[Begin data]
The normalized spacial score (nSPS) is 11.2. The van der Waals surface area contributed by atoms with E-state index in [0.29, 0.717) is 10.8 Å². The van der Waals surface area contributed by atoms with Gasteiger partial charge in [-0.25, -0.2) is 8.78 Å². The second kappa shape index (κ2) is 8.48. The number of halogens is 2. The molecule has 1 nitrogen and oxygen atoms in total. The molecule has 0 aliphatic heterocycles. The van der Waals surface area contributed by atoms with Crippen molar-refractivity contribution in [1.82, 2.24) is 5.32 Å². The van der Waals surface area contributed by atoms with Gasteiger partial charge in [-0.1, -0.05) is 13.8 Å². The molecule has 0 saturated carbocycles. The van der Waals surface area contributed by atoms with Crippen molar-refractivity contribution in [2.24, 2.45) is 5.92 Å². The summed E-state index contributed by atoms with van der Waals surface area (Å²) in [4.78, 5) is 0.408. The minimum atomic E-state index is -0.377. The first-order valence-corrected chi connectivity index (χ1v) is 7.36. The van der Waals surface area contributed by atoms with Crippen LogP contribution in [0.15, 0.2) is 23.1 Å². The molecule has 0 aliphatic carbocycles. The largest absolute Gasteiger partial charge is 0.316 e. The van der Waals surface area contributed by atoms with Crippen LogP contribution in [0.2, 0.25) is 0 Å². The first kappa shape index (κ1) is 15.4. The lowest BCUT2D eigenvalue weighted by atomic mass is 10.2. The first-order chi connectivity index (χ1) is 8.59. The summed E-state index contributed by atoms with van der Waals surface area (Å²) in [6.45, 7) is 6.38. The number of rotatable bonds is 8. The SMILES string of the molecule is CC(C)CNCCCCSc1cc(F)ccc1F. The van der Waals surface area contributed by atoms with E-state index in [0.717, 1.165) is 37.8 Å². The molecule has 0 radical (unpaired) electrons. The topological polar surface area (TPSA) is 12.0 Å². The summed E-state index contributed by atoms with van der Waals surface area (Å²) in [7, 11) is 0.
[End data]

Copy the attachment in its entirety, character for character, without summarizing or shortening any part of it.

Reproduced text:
The normalized spacial score (nSPS) is 11.2. The van der Waals surface area contributed by atoms with E-state index in [0.29, 0.717) is 10.8 Å². The van der Waals surface area contributed by atoms with Gasteiger partial charge in [-0.25, -0.2) is 8.78 Å². The second kappa shape index (κ2) is 8.48. The number of halogens is 2. The molecule has 1 nitrogen and oxygen atoms in total. The molecule has 0 aliphatic heterocycles. The van der Waals surface area contributed by atoms with Crippen molar-refractivity contribution in [1.82, 2.24) is 5.32 Å². The van der Waals surface area contributed by atoms with Gasteiger partial charge in [-0.1, -0.05) is 13.8 Å². The molecule has 0 saturated carbocycles. The van der Waals surface area contributed by atoms with Crippen molar-refractivity contribution in [2.24, 2.45) is 5.92 Å². The summed E-state index contributed by atoms with van der Waals surface area (Å²) in [4.78, 5) is 0.408. The minimum atomic E-state index is -0.377. The first-order valence-corrected chi connectivity index (χ1v) is 7.36. The van der Waals surface area contributed by atoms with Crippen LogP contribution in [0.15, 0.2) is 23.1 Å². The molecule has 0 aliphatic carbocycles. The largest absolute Gasteiger partial charge is 0.316 e. The van der Waals surface area contributed by atoms with Crippen LogP contribution in [0.2, 0.25) is 0 Å². The first kappa shape index (κ1) is 15.4. The lowest BCUT2D eigenvalue weighted by atomic mass is 10.2. The first-order chi connectivity index (χ1) is 8.59. The summed E-state index contributed by atoms with van der Waals surface area (Å²) in [6.45, 7) is 6.38. The number of rotatable bonds is 8. The SMILES string of the molecule is CC(C)CNCCCCSc1cc(F)ccc1F. The van der Waals surface area contributed by atoms with E-state index in [0.717, 1.165) is 37.8 Å². The molecule has 0 radical (unpaired) electrons. The topological polar surface area (TPSA) is 12.0 Å². The summed E-state index contributed by atoms with van der Waals surface area (Å²) in [7, 11) is 0.